- Report job status to show whether employees are full-time, part-time, casual, seasonal or are hired through temporary help agencies.
Question 3: The Reporting Period
The Pay Transparency Act requires different reporting dates for different employers, i.e., May 15, 2020 for employers with 250 or more employees and May 15, 2021 for employers with more than 100 employees. This undermines the ability to gather consistent information that can be compared over time. Without a common reporting date, the data will not be meaningful for employees, researchers and government’s own assessment of the law’s impact.
Data that is collected in pay transparency reports should refer to data for a calendar year (1 January to 31 December). This is consistent with the information that employers already prepare for annual income tax slips which facilitates reporting.
Questions 4 to 6: Cost to employers to prepare the reports
Employers already have the data they need to prepare pay transparency reports. The data at issue is basic payroll data. Employers can prepare the reports easily and quickly using existing payroll systems. In fact, the data on annual earnings is already prepared by employers for reporting to Canada Revenue Agency.
Breaking down the costs into specific categories in Question 5 should reveal the small, if any, cost of complying with this legislation. Asking for an estimated cost, however, may not reveal a true picture. We need only look to the UK experience where the actual costs were considerably less than the estimated costs.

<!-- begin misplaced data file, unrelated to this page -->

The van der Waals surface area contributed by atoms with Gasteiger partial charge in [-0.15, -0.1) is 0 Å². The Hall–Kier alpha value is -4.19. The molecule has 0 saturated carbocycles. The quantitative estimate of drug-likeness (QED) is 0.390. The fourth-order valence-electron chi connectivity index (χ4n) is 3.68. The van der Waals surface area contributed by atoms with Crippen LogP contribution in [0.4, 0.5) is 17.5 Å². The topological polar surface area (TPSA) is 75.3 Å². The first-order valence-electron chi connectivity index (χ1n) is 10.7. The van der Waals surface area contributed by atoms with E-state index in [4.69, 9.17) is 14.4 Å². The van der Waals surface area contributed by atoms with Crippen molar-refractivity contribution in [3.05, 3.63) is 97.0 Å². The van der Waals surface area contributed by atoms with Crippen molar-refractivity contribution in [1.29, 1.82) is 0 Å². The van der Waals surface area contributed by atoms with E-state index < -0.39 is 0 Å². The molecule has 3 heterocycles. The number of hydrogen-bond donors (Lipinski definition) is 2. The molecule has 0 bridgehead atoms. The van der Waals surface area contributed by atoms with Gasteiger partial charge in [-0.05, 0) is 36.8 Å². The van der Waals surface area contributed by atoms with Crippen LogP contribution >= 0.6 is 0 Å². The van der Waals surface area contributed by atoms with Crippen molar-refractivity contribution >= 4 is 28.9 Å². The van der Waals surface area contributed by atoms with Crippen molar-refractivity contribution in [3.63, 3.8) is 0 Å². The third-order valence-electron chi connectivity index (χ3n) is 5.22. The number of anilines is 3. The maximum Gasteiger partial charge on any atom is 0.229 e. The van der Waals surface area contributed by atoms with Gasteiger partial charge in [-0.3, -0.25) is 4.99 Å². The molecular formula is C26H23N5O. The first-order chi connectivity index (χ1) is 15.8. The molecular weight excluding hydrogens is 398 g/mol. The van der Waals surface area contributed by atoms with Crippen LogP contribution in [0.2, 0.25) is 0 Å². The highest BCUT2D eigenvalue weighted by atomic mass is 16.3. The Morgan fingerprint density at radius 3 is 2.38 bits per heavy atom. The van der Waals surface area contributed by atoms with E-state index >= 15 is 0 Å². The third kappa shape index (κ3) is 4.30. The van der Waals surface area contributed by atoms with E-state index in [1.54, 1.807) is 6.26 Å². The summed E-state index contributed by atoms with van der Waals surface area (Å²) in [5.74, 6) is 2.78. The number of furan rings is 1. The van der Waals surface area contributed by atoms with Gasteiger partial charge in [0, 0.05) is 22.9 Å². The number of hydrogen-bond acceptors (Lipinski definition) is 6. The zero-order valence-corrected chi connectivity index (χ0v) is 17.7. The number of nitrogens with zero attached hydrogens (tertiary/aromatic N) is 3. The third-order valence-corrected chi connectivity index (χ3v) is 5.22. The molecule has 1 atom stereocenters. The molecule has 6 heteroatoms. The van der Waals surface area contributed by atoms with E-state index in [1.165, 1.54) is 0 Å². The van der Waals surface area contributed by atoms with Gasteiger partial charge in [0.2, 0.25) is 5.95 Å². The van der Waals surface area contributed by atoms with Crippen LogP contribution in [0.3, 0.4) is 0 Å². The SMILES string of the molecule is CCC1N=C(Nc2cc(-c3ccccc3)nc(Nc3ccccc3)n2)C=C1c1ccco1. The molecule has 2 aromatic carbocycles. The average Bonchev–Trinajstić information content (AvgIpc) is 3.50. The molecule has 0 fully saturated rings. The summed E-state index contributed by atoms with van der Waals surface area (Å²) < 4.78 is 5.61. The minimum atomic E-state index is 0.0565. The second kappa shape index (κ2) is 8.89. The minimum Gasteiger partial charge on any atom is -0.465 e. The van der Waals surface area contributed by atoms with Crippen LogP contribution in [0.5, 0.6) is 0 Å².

The Ministry's consultation document outlines that large employers will have most or all of the data available to calculate wage gaps and other reporting requirements, but smaller and medium-sized employers will not. We note that the Ministry appears to rely upon a definition of small and medium enterprises ("SME") that is different than the Statistics Canada definition of SMEs. Statistics Canada defines small enterprises as employers with less than 100 employees. Statistics Canada defines medium enterprises as employers with 100 to 499 employees.
At this time, the Pay Transparency Act does not apply to employers with less than 100 employees. To be effective, the Act should mirror the Pay Equity Act and apply to all employers with 10 or more employees.
The gender pay gap in Ontario can be seen through a number of lenses: Horizontal gender segregation results in women being clustered in certain occupations. The female dominated sectors such as health care, social assistance, education, food services are often the lowest paid. There is also vertical segregation with women clustering at the bottom in lower-paying positions in male-dominated or gender-neutral sectors. Although women’s participation in the workforce has increased over the past few decades, women are still over-represented in part-time work.
Intersectional discrimination plays a role in the gender wage gap with women of colour, Indigenous women, lone-parent families, women with a disability to name a few. Progress towards closing the gap has slowed. Urgent pro-active action is needed. Pay transparency can be part of the solution if it is designed properly.
Every employer who is party to a collective agreement, already participates in a form of pay transparency. Wage rates are contained in collective agreements and are publicly available. There should be no objection to this practice covering all employers.
The law prohibits discrimination based on sex. Enforcement of this basic principle can be very difficult for the average worker. Pay transparency is a tool for employers, workers’ organizations and governments to ensure that there is compliance with the law. It also provides the opportunity to reveal data that identifies factors that increase the gender pay gap. In order to achieve this, regulations must provide for meaningful data and a clear picture of an employer’s compensation practices.
In addition to our submission, we endorse the Equal Pay Coalition’s detailed and thorough suggestions to make the pay transparency legislation effective.
Thank you for your attention to these submissions.
Submission on behalf or Unifor